On Friday, China decided to take off the British Broadcasting Corp.’s (BBC) World News from being aired in China. The move comes after the United Kingdom (UK) regulator’s decision to revoke the Chinese state-backed broadcaster China Global Television Network’s (CGTN) license last week.
According to Chinese state authorities, BBC reports on China violated regulations by failing to meet the criteria of being “truthful and fair”. The statement was released by China’s National Radio and Television Administration, on Friday in Beijing. “The channel fails to meet the requirements to broadcast in China as an overseas channel,” the Radio and Television Administration said, adding it would not accept BBC’s broadcast application for the next year.
BBC was already not widely accessible in China outside of some hotels, businesses and residential compounds for foreigners.
In response to the situation, a BBC spokesperson told the media, “we are disappointed that the Chinese authorities have decided to take this course of action”. She further added that “the BBC is the world’s most trusted international news broadcaster and reports on stories from around the world fairly, impartially and without fear or favour.”
Foreign Secretary for the UK Dominic Raab said in a tweet that the decision represented an “unacceptable curtailing of media freedom” and that it would damage China’s reputation.
The situation escalated when Hong Kong’s public broadcaster RTHK said in a statement it would suspend the relay of BBC World Service and BBC News Weekly from 11 p.m. on Friday, citing the decision by China’s National Radio and Television Administration as the reason for its move.
Last week, the UK’s media regulator the Office of Communications (Ofcom) stated that CGTN’s license holder, a company called Star China Media Ltd., didn’t have editorial control over broadcasts in the U.K., according to an investigation published by the watchdog, last Thursday.
CGTN had asked for its license to be transferred to an entity called China Global Television Network Corporation, stated Ofcom, but “crucial information” was missing from the application. Ofcom stated that the license was revoked as the media house “would be controlled by a body ultimately directed by the Chinese Communist Party”.
In a statement, CGTN expressed “strong opposition” to Ofcom’s findings while defending its record as a “professional” media organization and adding that the decision was met with disappointment. The broadcaster said it would “continue to promote understanding, communication, trust and cooperation,” while adding that it had complied with local laws and regulatory metrics.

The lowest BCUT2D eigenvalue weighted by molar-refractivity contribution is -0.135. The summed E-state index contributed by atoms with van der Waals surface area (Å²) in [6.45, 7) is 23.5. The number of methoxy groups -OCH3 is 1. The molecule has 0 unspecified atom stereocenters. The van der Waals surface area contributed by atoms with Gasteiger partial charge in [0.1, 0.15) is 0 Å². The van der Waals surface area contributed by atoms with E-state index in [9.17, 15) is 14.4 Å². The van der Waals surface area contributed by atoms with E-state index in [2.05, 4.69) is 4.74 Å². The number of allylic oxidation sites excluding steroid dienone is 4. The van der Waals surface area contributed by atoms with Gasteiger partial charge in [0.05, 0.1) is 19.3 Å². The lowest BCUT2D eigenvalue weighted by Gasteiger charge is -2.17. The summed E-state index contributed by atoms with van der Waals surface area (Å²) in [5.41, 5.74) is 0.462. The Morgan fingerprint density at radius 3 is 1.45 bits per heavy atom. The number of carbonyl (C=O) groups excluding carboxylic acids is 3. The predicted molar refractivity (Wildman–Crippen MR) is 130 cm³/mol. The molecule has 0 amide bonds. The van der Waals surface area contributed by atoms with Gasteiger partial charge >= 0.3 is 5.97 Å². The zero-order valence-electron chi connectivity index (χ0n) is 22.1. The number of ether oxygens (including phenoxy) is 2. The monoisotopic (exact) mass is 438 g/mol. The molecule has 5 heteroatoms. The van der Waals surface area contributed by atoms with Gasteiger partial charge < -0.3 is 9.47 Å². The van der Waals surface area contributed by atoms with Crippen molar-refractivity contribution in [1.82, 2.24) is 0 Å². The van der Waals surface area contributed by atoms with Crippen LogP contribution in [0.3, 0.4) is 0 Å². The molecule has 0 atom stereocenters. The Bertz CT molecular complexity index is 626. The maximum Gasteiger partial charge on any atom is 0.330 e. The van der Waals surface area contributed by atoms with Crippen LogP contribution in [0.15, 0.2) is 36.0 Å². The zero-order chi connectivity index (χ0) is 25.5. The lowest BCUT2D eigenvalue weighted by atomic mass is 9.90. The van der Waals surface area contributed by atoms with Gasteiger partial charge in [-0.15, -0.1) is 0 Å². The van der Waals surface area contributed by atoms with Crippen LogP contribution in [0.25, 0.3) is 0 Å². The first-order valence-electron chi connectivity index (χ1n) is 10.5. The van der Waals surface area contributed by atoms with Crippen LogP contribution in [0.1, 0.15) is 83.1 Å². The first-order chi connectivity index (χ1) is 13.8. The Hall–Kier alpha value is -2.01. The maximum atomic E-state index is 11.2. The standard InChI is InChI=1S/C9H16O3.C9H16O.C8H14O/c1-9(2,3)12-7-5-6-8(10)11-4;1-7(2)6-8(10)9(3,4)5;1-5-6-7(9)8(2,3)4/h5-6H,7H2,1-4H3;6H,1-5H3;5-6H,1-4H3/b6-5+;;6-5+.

After the UK authorities’ decision, Chinese officials had asked the BBC to apologize over its coverage of the COVID-19 break out in China, after complaints by authorities over the content. The BBC responded by saying it rejected “unfounded accusations of fake news or ideological bias.” The news organization had recently reported and published content critical of President Xi Jinping’s government on censorship and the human rights abuses against Uyghur Muslims in camps in the country’s Xinjiang region.
Previously, the UK’s mobile providers were banned from buying new Huawei 5G equipment, over security and data concerns. These sanctions followed Washington’s lead, which claimed the firm poses a national security threat – something Huawei denied.
Tensions between China and the U.K. have been rising. Last year, Prime Minister Boris Johnson banned Shenzhen telecommunications company Huawei Technologies Co. from Britain’s next-generation wireless networks amid security concerns.
China vs the West
With China’s rise as a major world player, the anxieties of the western powers have been laid bare. The US and its allies have constantly made statements to “contain” China’s influence. That is not to say that China does not have human rights abuses or absolves the Asian superpower of any misuse of power. However, the language used to discredit China is always in a discourse of rights, abuse and democracy.
Kerry Brown, a British sinologist academic of history and politics, echoes these concerns as an issue of the West’s declining power rather than genuine moral concerns against China. He argued that the last few world crises had been created by the western powers, which led to extensive abuses of human rights and democracies worldwide.
“COVID19 carries deep symbolic weight. As of August 2020, China, where most believe the virus started, has managed to control the spread of the infection and is now emerging from the initial phase of the economic downturn by reporting a 3.2% GDP rise in the second quarter of the year,” said Brown, “as this happens, Europe is moving into a deep recession, with fears of a second spike in infections and fatalities. The UK has shrunk by a fifth of GDP in the first three months of the year while suffering one of the worst levels of death from the disease. By the end of June, America had lost around 12 million jobs and saw its GDP contract by 4.8 per cent, with a 30 per cent contraction predicted, the worst figure ever recorded. It, too, is still fighting the disease, with issues like the wearing of masks politicised and fought over.”
For the foreseeable future, the relation of the West with China is likely to deteriorate. The USA has resumed its global watchdog role and recently stated that it is closely watching the Sino-Indian border escalation. With the pushback against growing Chinese influence, Chinese media and technology would be a consistent target for the western allies.